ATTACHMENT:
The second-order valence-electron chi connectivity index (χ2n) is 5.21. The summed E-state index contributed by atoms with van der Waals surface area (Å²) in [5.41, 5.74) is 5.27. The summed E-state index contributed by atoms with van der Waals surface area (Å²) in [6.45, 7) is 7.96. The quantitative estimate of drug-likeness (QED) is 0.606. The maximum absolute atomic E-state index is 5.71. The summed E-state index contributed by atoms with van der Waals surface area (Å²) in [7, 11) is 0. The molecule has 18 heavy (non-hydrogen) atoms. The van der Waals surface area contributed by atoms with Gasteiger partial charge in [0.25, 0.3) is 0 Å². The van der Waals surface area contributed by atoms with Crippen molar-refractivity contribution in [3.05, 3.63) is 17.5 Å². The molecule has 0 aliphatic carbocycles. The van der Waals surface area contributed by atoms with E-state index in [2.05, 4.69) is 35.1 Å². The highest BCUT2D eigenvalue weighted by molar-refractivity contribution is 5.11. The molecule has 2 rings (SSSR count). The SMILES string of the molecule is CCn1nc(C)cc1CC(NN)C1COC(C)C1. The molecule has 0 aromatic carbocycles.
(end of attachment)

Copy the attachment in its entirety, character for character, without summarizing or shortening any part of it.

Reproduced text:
The second-order valence-electron chi connectivity index (χ2n) is 5.21. The summed E-state index contributed by atoms with van der Waals surface area (Å²) in [5.41, 5.74) is 5.27. The summed E-state index contributed by atoms with van der Waals surface area (Å²) in [6.45, 7) is 7.96. The quantitative estimate of drug-likeness (QED) is 0.606. The maximum absolute atomic E-state index is 5.71. The summed E-state index contributed by atoms with van der Waals surface area (Å²) in [7, 11) is 0. The molecule has 18 heavy (non-hydrogen) atoms. The van der Waals surface area contributed by atoms with Gasteiger partial charge in [0.25, 0.3) is 0 Å². The van der Waals surface area contributed by atoms with Crippen molar-refractivity contribution in [3.05, 3.63) is 17.5 Å². The molecule has 0 aliphatic carbocycles. The van der Waals surface area contributed by atoms with E-state index in [2.05, 4.69) is 35.1 Å². The highest BCUT2D eigenvalue weighted by molar-refractivity contribution is 5.11. The molecule has 2 rings (SSSR count). The SMILES string of the molecule is CCn1nc(C)cc1CC(NN)C1COC(C)C1. The molecule has 0 aromatic carbocycles.